THE BLOG
11/18/2010 03:31 pm ET | Updated May 25, 2011

Safeguarding the Rights of Christians in Muslim Countries

Killings in Nigeria and Iraq and death sentence for blasphemy in Pakistan have renewed concerns about the rights and security of Christians in Muslim countries and in Nigeria with its large Muslim and Christian populations. They illustrate the dangerous and devastating consequences of intolerance and challenge Muslims to counter religious extremism and more aggressively and effectively safeguard and institutionalize the rights of all religious minorities. While majorities embrace religious diversity, a significant minority of hardline conservative, fundamentalist and militant Muslims, like their counterparts in Christianity and Judaism, are not pluralistic but rather strongly exclusivist in their attitudes towards other faiths and even co-believers with whom they disagree. These myopic religious worldviews can turn ugly. Substantive change can only come with strong leadership from government and religious leaders accompanied by religious and legal reforms.

Nigeria, home to one of the largest Muslim populations in the world, has historically been a country where Muslims and Christians have co-existed and interacted for generations. The situation changed dramatically with a conflict that dates back to 1999, and, according to Human Rights Watch, has claimed 13,500 lives and attacks against churches and mosques with no apparent end in sight. Though religion is increasingly playing an important role in the self-identity of combatants and their mobilization, it can mask deep seated economic, social and political tensions and conflicts.

Authorities believe that the mostly Muslim Hausa-Fulani ethnic group raided a Christian village and butchered six people. The attack was eerily similar to clashes that took place between Muslim herders and mostly Christian villagers in January and March that claimed hundreds of lives. Though President Goodluck Jonathan pledged to bring the perpetrators to swift justice, his warnings and admonitions were largely ignored: Another 500 people were killed in a nearby region shortly after his statement.

This incident took place during an equally tragic moment in Iraq. Armed gunmen who identified themselves the Islamic State of Iraq killed more than 50 worshippers at a Syriac Christian Church in Baghdad earlier this month and declared Christians everywhere as "legitimate targets." News reports were quick to point out the dwindling numbers of Christians in the Middle East as evidence of Muslim intolerance. Not often were reported was that Muslims in the neighborhood had interceded with the gunmen.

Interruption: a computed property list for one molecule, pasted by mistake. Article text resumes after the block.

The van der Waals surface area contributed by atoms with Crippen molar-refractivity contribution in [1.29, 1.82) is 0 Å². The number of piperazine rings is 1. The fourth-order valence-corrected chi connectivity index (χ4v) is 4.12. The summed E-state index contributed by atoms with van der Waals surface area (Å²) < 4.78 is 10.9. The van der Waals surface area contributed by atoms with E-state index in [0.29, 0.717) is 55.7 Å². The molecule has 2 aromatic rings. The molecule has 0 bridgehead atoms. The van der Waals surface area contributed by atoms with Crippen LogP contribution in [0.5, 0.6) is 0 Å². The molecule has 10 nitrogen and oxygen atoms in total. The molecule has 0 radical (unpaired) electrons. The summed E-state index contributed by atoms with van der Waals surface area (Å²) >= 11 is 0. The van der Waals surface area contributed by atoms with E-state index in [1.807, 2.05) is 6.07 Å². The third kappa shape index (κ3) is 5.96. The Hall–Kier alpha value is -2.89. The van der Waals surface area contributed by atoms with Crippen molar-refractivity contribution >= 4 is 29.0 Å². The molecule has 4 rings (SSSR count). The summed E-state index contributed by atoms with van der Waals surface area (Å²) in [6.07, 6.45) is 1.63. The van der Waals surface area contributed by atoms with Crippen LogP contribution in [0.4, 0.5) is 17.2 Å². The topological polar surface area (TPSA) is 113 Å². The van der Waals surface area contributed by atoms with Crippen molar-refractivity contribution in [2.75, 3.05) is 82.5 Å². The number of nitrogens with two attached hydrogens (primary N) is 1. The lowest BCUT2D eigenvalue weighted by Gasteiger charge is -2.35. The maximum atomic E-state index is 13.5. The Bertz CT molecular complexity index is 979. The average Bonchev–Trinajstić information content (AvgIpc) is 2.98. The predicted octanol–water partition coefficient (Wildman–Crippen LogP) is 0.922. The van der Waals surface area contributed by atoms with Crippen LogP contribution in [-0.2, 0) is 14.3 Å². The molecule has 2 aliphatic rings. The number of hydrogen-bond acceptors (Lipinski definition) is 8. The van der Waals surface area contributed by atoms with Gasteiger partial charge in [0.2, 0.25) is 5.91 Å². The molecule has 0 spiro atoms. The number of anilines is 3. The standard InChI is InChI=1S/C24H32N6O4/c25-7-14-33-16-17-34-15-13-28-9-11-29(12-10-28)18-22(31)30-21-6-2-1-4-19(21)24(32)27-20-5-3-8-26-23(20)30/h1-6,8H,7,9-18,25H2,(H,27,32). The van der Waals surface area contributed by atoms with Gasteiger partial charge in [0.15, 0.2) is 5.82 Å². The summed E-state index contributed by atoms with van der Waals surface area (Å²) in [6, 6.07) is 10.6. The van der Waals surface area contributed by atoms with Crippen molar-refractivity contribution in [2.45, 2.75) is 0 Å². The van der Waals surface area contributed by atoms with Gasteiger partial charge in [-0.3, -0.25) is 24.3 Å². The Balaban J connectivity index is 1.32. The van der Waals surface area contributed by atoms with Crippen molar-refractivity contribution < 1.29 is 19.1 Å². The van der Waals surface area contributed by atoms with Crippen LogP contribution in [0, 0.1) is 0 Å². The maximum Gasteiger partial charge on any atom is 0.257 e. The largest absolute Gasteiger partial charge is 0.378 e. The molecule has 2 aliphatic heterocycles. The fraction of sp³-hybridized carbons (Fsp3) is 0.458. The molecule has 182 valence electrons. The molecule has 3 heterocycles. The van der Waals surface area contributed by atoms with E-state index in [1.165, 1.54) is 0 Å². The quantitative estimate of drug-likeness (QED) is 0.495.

In South Asia, a court in Pakistan sentenced a Christian mother of four to death for insulting Islam. Asia Bibi, 45, is believed to be the first woman sentenced to death under Pakistan's blasphemy law. She strongly denies the charges. Pakistani Christians are rallying the United Nations in New York to pressure Pakistan to repeal the blasphemy law and overturn the sentence of Bibi.

Continued acts of violence underscore the importance of the ongoing debate in contemporary Islam on the status of non-Muslims in a predominantly Muslim country. Some cling to past practice, a "protected" (dhimmi) status, which enabled Christians and Jews to practice their faith in exchange for paying a tax. Such a solution, while progressive in its time, constitutes an unacceptable second-class citizenship today. Reformers argue that non-Muslims should have full and equal citizenship rights based on Quranic texts that reveal a pluralistic vision such as: "To everyone we have appointed a way and a course to follow'' (5.48); ''For each there is a direction toward which he turns; vie therefore with one another in the performance of good works. Wherever you may be, God shall bring you all together [on the Day of Judgment]. Surely God has power over all things" (2.148); and "There is no compulsion in religion" (2:256). These verses support religious diversity in the human community and reflect support for pluralism, not exclusivism.

Muslim leaders need to not only condemn religious extremism and terrorism as many have nationally and internationally, but most importantly implement reforms in law and in society to insure equality of citizenship and instill more pluralistic and tolerant attitudes and values in the next generation of imams, scholars and the general public. Failure to do so threatens the safety and security of religious minorities and the very fabric of Muslim societies.

John L. Esposito, the author of 'The Future of Islam', is University Professor of Religion and International Affairs at Georgetown University and founding director of the Center for Muslim-Christian Understanding. Sheila B. Lalwani is a research fellow at the center.